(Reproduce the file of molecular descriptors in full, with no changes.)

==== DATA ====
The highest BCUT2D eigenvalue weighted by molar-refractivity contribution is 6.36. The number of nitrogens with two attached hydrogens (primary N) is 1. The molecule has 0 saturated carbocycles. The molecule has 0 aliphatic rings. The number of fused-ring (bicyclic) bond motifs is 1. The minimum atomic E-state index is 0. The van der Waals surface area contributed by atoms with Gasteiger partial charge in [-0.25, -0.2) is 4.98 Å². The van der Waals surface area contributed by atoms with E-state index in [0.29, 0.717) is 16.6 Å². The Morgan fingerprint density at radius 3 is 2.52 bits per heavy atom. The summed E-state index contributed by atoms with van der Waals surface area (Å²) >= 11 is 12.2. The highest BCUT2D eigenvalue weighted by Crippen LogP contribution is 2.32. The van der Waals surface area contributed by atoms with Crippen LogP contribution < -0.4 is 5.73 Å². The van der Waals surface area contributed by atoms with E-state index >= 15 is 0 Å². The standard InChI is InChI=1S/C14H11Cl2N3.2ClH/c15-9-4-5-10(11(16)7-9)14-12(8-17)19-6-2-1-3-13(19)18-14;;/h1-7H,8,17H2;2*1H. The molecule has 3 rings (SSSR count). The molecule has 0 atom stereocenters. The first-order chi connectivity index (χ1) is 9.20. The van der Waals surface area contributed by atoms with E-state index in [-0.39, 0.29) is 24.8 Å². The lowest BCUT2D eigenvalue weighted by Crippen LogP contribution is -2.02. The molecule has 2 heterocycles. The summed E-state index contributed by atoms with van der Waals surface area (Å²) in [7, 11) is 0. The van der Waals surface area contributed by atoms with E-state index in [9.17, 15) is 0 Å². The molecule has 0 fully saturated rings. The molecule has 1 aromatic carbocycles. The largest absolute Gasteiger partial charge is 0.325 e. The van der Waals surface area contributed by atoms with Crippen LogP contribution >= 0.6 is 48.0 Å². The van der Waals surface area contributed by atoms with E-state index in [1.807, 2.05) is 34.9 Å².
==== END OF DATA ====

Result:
The highest BCUT2D eigenvalue weighted by molar-refractivity contribution is 6.36. The number of nitrogens with two attached hydrogens (primary N) is 1. The molecule has 0 saturated carbocycles. The molecule has 0 aliphatic rings. The number of fused-ring (bicyclic) bond motifs is 1. The minimum atomic E-state index is 0. The van der Waals surface area contributed by atoms with Gasteiger partial charge in [-0.25, -0.2) is 4.98 Å². The van der Waals surface area contributed by atoms with E-state index in [0.29, 0.717) is 16.6 Å². The Morgan fingerprint density at radius 3 is 2.52 bits per heavy atom. The summed E-state index contributed by atoms with van der Waals surface area (Å²) >= 11 is 12.2. The highest BCUT2D eigenvalue weighted by Crippen LogP contribution is 2.32. The van der Waals surface area contributed by atoms with Crippen LogP contribution < -0.4 is 5.73 Å². The van der Waals surface area contributed by atoms with E-state index >= 15 is 0 Å². The standard InChI is InChI=1S/C14H11Cl2N3.2ClH/c15-9-4-5-10(11(16)7-9)14-12(8-17)19-6-2-1-3-13(19)18-14;;/h1-7H,8,17H2;2*1H. The molecule has 3 rings (SSSR count). The molecule has 0 atom stereocenters. The first-order chi connectivity index (χ1) is 9.20. The van der Waals surface area contributed by atoms with E-state index in [-0.39, 0.29) is 24.8 Å². The lowest BCUT2D eigenvalue weighted by Crippen LogP contribution is -2.02. The molecule has 2 heterocycles. The summed E-state index contributed by atoms with van der Waals surface area (Å²) in [7, 11) is 0. The van der Waals surface area contributed by atoms with E-state index in [9.17, 15) is 0 Å². The molecule has 0 fully saturated rings. The molecule has 1 aromatic carbocycles. The largest absolute Gasteiger partial charge is 0.325 e. The van der Waals surface area contributed by atoms with Crippen LogP contribution >= 0.6 is 48.0 Å². The van der Waals surface area contributed by atoms with E-state index in [1.807, 2.05) is 34.9 Å².